Justin: Epitome of the Philippic History of Pompeius Trogus Volume II: Books 13-15: The Successors to Alexander the Great

Justin: Epitome of the Philippic History of Pompeius Trogus Volume II: Books 13-15: The Successors to Alexander the Great

by J. C. Yardley
     
 

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Pompeius Trogus, a Romanized Gaul living in the age of Augustus, wrote a forty-four book universal history (The Philippic History) of the non-Roman Mediterranean world. This work was later abbreviated by M. Junianus Justinus.

Alexander the Great's life has been examined in minute detail by scholars for many decades, but the period of chaos that ensued

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Overview


Pompeius Trogus, a Romanized Gaul living in the age of Augustus, wrote a forty-four book universal history (The Philippic History) of the non-Roman Mediterranean world. This work was later abbreviated by M. Junianus Justinus.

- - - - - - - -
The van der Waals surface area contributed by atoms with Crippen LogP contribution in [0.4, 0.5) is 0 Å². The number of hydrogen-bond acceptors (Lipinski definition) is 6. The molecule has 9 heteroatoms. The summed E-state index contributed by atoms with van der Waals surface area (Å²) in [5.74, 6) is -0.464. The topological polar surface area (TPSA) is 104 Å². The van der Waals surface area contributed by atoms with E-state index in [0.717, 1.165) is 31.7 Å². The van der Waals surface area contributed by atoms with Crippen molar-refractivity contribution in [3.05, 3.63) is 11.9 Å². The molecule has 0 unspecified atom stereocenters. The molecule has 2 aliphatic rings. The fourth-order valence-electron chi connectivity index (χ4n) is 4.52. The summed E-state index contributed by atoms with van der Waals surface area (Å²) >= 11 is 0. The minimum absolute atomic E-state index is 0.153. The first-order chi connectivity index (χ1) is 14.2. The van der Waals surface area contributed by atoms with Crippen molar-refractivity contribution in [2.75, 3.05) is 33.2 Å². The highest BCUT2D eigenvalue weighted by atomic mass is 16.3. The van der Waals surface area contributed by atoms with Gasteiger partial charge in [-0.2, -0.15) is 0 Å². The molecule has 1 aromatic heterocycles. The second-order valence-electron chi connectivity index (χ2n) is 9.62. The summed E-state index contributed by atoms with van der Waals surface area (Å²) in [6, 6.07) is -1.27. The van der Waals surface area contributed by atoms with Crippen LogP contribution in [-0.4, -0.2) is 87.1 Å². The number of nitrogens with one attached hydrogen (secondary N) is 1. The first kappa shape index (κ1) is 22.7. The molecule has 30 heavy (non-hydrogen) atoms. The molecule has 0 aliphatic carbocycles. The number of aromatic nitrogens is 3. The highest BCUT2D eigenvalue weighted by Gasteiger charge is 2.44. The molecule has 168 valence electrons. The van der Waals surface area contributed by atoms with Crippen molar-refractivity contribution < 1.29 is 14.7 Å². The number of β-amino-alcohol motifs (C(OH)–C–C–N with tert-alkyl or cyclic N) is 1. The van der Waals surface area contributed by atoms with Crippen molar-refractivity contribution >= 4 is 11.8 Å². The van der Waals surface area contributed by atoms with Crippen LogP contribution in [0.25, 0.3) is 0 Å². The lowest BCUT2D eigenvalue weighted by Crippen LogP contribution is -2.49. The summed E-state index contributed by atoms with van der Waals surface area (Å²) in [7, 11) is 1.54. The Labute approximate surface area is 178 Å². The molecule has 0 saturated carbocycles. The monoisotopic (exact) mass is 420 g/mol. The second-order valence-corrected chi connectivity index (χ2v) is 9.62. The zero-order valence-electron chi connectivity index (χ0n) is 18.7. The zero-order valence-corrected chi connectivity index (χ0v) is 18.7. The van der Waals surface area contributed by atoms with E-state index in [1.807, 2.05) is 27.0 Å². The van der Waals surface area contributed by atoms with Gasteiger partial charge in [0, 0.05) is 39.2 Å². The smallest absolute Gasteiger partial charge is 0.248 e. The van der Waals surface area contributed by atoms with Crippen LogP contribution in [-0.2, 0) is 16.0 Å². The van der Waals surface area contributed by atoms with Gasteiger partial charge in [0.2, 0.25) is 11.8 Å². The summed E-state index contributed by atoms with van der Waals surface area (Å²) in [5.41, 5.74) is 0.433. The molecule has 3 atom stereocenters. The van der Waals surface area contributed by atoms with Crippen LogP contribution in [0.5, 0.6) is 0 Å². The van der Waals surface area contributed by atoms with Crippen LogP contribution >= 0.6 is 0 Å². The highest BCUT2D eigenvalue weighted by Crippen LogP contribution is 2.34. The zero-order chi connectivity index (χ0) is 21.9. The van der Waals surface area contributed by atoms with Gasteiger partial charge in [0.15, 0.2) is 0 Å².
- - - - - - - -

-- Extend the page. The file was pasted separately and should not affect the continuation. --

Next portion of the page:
Alexander the Great's life has been examined in minute detail by scholars for many decades, but the period of chaos that ensued after his death in 323 BC has received much less attention. Few historical sources recount the history of this period consecutively. Justin's abbreviated epitome of the lost Philippic history of Pompeius Trogus is the only relatively continuous account we have left of the events that transpired in the 40 years from 323 BC. This volume supplies a historical analysis of this unique source for the difficult period of Alexander's Successors up to 297 BC, a full translation, and running commentary on Books 13-15.

Product Details

ISBN-13:
9780199277605
Publisher:
Oxford University Press
Publication date:
02/20/2012
Series:
Clarendon Ancient History Series
Pages:
384
Product dimensions:
5.30(w) x 8.40(h) x 0.80(d)

Meet the Author

J. C. Yardley is Emeritus and Adjunct Professor, Department of Classics and Religious Studies, University of Ottawa.

Pat Wheatley is a Senior Lecturer in Classics and Ancient History at the University of Otago, New Zealand. His research specialty is the history and historiography of the Successors to Alexander the Great. He has published articles on the chronology, coinage, and social aspects of this period.

Waldemar Heckel is Professor of Ancient History, University of Calgary.

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